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In re Application of Max Haber

New Jersey Supreme Court


Decided: July 26, 1944.

IN THE MATTER OF THE APPLICATION OF MAX HABER FOR A WRIT OF HABEAS CORPUS

On writ of habeas corpus.

For the applicant, Thomas H. Brown.

For the state, Walter D. Van Riper, Attorney-General, and Simon L. Fisch, Deputy Attorney-General.

Before Justice Porter, at chambers.

Porter

[132 NJL Page 50]

The opinion of the court was delivered by

PORTER, J. This matter is before us on the return of a writ of habeas corpus issued on the petition of Max Haber.

On June 9th, 1944, a raid was made on a place of gambling in Hudson County under the direction of the Attorney-General in charge of the office of Prosecutor of the Pleas of that county. Among a number of persons found in the place and taken into custody was Max Haber. Haber had but a short time previously been indicted by the Hudson County grand jury on two charges of gambling; and on May 5th, 1944, when arraigned before Judge Roberson in the Quarter Sessions on those indictments, he entered a plea of guilty whereupon he was sentenced to serve a term in state prison of from one to three years and to pay a fine of $1,000. The prison sentence was suspended, and Haber was placed on probation until the fine and costs were paid. It was stated at the hearing and not denied that he was given a card by the probation officer which bore conditions of the probation. Among other things the card instructed him to "Indulge in no unlawful or injurious habits of conduct. Avoid harmful associates and evil places. Lead a clean, honest and temperate life." He had paid $45 on account of the fine and costs. When arraigned early in the morning of June 10th before Judge Roberson, he was given a summary hearing for violation of his probation and was resentenced to state prison on the said indictments for a term of from one year to three years. At that arraignment he admitted to the court that he had been in the raided gambling place but said that he had gone there for the purpose of borrowing sufficient money to complete the payment of the fine which had previously been imposed upon him.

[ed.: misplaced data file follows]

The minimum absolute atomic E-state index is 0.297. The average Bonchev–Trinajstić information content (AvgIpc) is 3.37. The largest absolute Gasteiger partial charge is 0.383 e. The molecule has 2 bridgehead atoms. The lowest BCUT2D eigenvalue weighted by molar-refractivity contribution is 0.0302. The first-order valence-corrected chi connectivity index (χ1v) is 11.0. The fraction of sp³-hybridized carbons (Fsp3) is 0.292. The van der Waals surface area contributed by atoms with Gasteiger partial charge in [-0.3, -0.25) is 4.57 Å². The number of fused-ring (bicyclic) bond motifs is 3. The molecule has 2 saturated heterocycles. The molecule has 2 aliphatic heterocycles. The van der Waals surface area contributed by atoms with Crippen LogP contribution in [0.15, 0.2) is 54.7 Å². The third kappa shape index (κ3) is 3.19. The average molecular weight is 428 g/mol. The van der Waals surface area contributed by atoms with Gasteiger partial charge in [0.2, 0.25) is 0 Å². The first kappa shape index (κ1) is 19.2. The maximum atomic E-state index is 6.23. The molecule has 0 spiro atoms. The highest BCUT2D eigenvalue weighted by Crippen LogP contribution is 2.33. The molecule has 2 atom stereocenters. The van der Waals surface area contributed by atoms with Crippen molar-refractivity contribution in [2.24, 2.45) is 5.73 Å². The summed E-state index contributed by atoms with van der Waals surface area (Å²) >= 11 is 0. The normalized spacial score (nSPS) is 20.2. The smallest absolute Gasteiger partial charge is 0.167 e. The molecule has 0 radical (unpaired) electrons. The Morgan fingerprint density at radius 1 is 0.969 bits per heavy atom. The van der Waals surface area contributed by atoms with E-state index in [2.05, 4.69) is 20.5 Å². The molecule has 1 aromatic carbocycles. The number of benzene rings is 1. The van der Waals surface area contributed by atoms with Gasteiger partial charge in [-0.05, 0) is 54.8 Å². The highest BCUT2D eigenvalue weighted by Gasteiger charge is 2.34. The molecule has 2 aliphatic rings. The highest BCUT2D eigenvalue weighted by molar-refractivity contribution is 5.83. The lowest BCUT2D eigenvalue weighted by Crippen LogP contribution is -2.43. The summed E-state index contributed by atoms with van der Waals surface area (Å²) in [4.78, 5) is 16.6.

It is argued in Haber's behalf that when Judge Roberson imposed the sentence on May 5th and then suspended the prison term, he had lost jurisdiction and that therefore he was without power to resentence him. We think not. The suspension of the prison term clearly was only during good behavior. He was on probation until the fine was paid. It was within the power of the judge to determine whether there had been a violation of probation. The proceedings

[132 NJL Page 51]

were summary under R.S. 2:199-4. It was not a trial but a summary hearing or a continuation of the original arraignment at which the plea of guilt was entered. Hence there was no violation of the defendant's right of due process as is argued.

We conclude that the writ was improvidently issued, and it will therefore be quashed.

19440726


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